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Oral anticoagulants in thrombotic antiphospholipid syndrome: Leave the old road for a new trail?

  • Vittorio Pengo
    Correspondence
    Corresponding author.
    Affiliations
    Thrombosis Research Laboratory, University of Padova, Campus Biomedico, ‘Pietro d'Abano’, Via Orus 2/B, 35129 Padova, Italy

    Arianna Foundation on Anticoagulation, Bologna, Italy
    Search for articles by this author
Published:August 04, 2020DOI:https://doi.org/10.1016/j.ejim.2020.07.020
      I read with interest the meta-analysis by Pau Cerdà et al. on direct oral anticoagulants compared to vitamin K antagonists in antiphospholipid syndrome (APS) [
      • Cerda P.
      • Becattini C.
      • Iriarte A.
      • Hernandez J.C.
      • Corbella X.
      • Riera-Mestre A
      Direct oral anticoagulants versus vitamin K antagonists in antiphospholipid syndrome: a meta-analysis.
      ]. Overall, I agree with the Authors’ conclusions that the use of rivaroxaban in APS patients is associated with an increase rate of recurrences, at least in those with an arterial index event or triple positivity for antiphospholipid (aPL) antibodies. However, the statement that rivaroxaban and VKAs are equally effective in preventing venous thromboembolism must be taken with caution. Patients with venous index events may present arterial events thereafter more frequently but not exclusively when they have a high-risk aPL antibody profile. In any patient with a venous index event, risk factors for arterial events should be carefully considered [
      • Posch F.
      • Gebhart J.
      • Rand J.H.
      • Koder S.
      • Quehenberger P.
      • Pengo V.
      • et al.
      Cardiovascular risk factors are major determinants of thrombotic risk in patients with the lupus anticoagulant.
      ]. A critical issue underlined by the Authors in the meta-analysis refers to the important clinical heterogeneity in the included studies as participants’ characteristics are quite different. The risk of recurrence in APS largely depends on the aPL antibody profile. Triple-positive patients (positive Lupus Anticoagulant (LA), anticardiolipin (aCL) and anti β2-glycoprotein I (aβ2GPI) antibodies, same isotype) are at much higher risk than patients with double or single positivity [
      • Pengo V.
      • Denas G.
      Diagnostics and treatment of thrombotic antiphospholipid syndrome (APS): a personal perspective.
      ]. In the RAPS trial [
      • Cohen H.
      • Hunt B.J.
      • Efthymiou M.
      • Arachchillage D.R.
      • Mackie I.J.
      • Clawson S.
      • et al.
      Rivaroxaban versus warfarin to treat patients with thrombotic antiphospholipid syndrome, with or without systemic lupus erythematosus (RAPS): a randomised, controlled, open-label, phase 2/3, non-inferiority trial.
      ], only 28% of the randomized patients were triple positive and therefore it is not surprising that no thromboembolic events occurred during the six months of follow up. In the Ordi-Ros study [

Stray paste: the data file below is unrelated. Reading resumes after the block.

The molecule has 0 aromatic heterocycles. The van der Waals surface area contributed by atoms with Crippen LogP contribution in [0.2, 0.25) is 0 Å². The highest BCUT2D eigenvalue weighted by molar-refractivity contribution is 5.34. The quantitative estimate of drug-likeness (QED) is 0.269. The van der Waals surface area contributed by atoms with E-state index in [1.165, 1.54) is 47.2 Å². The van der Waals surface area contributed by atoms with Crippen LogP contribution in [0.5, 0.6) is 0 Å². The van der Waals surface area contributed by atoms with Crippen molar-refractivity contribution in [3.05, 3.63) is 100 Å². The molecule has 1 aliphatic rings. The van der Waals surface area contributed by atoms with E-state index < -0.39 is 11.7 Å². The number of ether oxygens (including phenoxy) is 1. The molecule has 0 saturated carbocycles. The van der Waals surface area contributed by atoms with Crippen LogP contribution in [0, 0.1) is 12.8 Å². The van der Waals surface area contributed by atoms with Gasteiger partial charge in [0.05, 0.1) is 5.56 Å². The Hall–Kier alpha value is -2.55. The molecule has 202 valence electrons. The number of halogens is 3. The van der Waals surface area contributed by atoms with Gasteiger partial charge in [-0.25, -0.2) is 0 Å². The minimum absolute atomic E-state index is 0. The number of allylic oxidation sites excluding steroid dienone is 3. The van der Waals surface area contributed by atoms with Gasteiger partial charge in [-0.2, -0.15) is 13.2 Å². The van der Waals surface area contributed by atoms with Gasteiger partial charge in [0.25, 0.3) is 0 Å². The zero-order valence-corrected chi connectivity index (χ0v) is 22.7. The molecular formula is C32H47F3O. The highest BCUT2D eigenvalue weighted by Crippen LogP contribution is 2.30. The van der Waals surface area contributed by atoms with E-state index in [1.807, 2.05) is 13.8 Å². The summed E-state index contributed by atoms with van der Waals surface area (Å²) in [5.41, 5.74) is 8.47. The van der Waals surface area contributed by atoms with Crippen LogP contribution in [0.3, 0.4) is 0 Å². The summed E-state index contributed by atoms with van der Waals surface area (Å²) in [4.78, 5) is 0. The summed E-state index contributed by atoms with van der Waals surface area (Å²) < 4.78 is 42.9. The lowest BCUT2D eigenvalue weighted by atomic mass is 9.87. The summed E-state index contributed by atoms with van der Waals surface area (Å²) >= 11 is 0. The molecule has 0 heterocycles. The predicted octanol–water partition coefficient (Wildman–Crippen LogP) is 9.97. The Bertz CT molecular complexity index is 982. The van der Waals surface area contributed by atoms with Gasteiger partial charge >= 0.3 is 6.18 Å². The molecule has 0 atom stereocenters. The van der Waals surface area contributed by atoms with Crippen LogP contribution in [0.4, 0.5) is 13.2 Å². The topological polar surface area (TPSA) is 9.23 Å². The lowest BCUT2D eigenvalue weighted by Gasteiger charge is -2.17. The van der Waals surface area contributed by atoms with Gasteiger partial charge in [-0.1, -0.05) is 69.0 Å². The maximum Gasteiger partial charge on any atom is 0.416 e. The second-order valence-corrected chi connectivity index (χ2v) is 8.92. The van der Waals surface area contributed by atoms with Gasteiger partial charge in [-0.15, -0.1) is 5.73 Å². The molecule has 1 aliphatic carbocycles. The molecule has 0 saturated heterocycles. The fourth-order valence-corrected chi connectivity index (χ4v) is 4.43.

• Ordi-Ros J.
      • Saez-Comet L.
      • Perez-Conesa M.
      • Vidal X.
      • Riera-Mestre A.
      • Castro-Salomo A.
      • et al.
      Rivaroxaban versus vitamin K antagonist in antiphospholipid syndrome: a randomized noninferiority trial.
      ], the triple positive patients were 61.1% in the rivaroxaban arm and 60% in the Vitamin K Antagonists (VKA) arm. Most of the remaining patients had isolated LA. Actually, LA identifies two distinct groups of patients with different antibody patterns and different association with thromboembolic events [
      • Pengo V.
      • Del Ross T.
      • Ruffatti A.
      • Bison E.
      • Cattini M.G.
      • Pontara E.
      • et al.
      Lupus anticoagulant identifies two distinct groups of patients with different antibody patterns.
      ]. During a follow up of 10 years, individuals with isolated LA without a previous thromboembolic event (carriers) showed an incidence rate of thromboembolic events of 1.3% person/year [
      • Pengo V.
      • Testa S.
      • Martinelli I.
      • Ghirarduzzi A.
      • Legnani C.
      • Gresele P.
      • et al.
      Incidence of a first thromboembolic event in carriers of isolated lupus anticoagulant.
      ]. On the other hand, carriers of triple-positivity during a mean follow-up of 4.5 years had an incidence rate of thromboembolic events of 5.3% person/year [
      • Pengo V.
      • Ruffatti A.
      • Legnani C.
      • Testa S.
      • Fierro T.
      • Marongiu F.
      • et al.
      Incidence of a first thromboembolic event in asymptomatic carriers of high-risk antiphospholipid antibody profile: a multicenter prospective study.
      ]. Thus, around one third of patients in the Ordi-Ros trial may have been at low risk of thromboembolic events. These data underline the concept that studies in this setting should only consider patients or carriers with homogeneous aPL antibody profiles. Indeed, the sensitivity analysis performed in the study by Pau Cerdà et al. [
      • Cerda P.
      • Becattini C.
      • Iriarte A.
      • Hernandez J.C.
      • Corbella X.
      • Riera-Mestre A
      Direct oral anticoagulants versus vitamin K antagonists in antiphospholipid syndrome: a meta-analysis.
      ] by antibody profiles (triple or non-triple aPL positivity) showed that rivaroxaban was associated with a higher rate of thromboembolic recurrences in triple aPL antibody profiles and not in non-triple aPL antibody profiles. Now, we have two unsolved issues around the use of Direct Oral Anticoagulants (DOACs) in the setting of APS: i. the use of DOACs in patients with an incomplete aPL profile (non-triple positive patients); ii. the diagnosis of LA to assess triple positivity in patients on anticoagulant treatment to avoid the use of DOACs.

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